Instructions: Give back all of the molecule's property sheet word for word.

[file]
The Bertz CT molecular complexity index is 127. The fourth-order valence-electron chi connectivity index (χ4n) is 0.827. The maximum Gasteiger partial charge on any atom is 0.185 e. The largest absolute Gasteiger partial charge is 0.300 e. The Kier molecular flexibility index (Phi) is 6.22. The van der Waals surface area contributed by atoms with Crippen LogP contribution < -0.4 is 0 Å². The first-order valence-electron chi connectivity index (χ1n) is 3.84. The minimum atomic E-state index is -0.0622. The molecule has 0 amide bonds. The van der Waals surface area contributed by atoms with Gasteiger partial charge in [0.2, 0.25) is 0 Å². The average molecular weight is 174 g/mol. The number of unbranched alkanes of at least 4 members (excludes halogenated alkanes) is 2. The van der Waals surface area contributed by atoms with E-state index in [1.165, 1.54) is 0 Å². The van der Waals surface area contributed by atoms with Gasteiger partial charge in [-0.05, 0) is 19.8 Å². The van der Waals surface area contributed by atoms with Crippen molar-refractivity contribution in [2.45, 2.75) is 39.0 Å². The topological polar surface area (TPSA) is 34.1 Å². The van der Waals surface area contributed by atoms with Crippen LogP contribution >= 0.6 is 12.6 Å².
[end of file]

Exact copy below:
The Bertz CT molecular complexity index is 127. The fourth-order valence-electron chi connectivity index (χ4n) is 0.827. The maximum Gasteiger partial charge on any atom is 0.185 e. The largest absolute Gasteiger partial charge is 0.300 e. The Kier molecular flexibility index (Phi) is 6.22. The van der Waals surface area contributed by atoms with Crippen LogP contribution < -0.4 is 0 Å². The first-order valence-electron chi connectivity index (χ1n) is 3.84. The minimum atomic E-state index is -0.0622. The molecule has 0 amide bonds. The van der Waals surface area contributed by atoms with Gasteiger partial charge in [0.2, 0.25) is 0 Å². The average molecular weight is 174 g/mol. The number of unbranched alkanes of at least 4 members (excludes halogenated alkanes) is 2. The van der Waals surface area contributed by atoms with E-state index in [1.165, 1.54) is 0 Å². The van der Waals surface area contributed by atoms with Gasteiger partial charge in [-0.05, 0) is 19.8 Å². The van der Waals surface area contributed by atoms with Crippen molar-refractivity contribution in [2.45, 2.75) is 39.0 Å². The topological polar surface area (TPSA) is 34.1 Å². The van der Waals surface area contributed by atoms with Crippen LogP contribution >= 0.6 is 12.6 Å².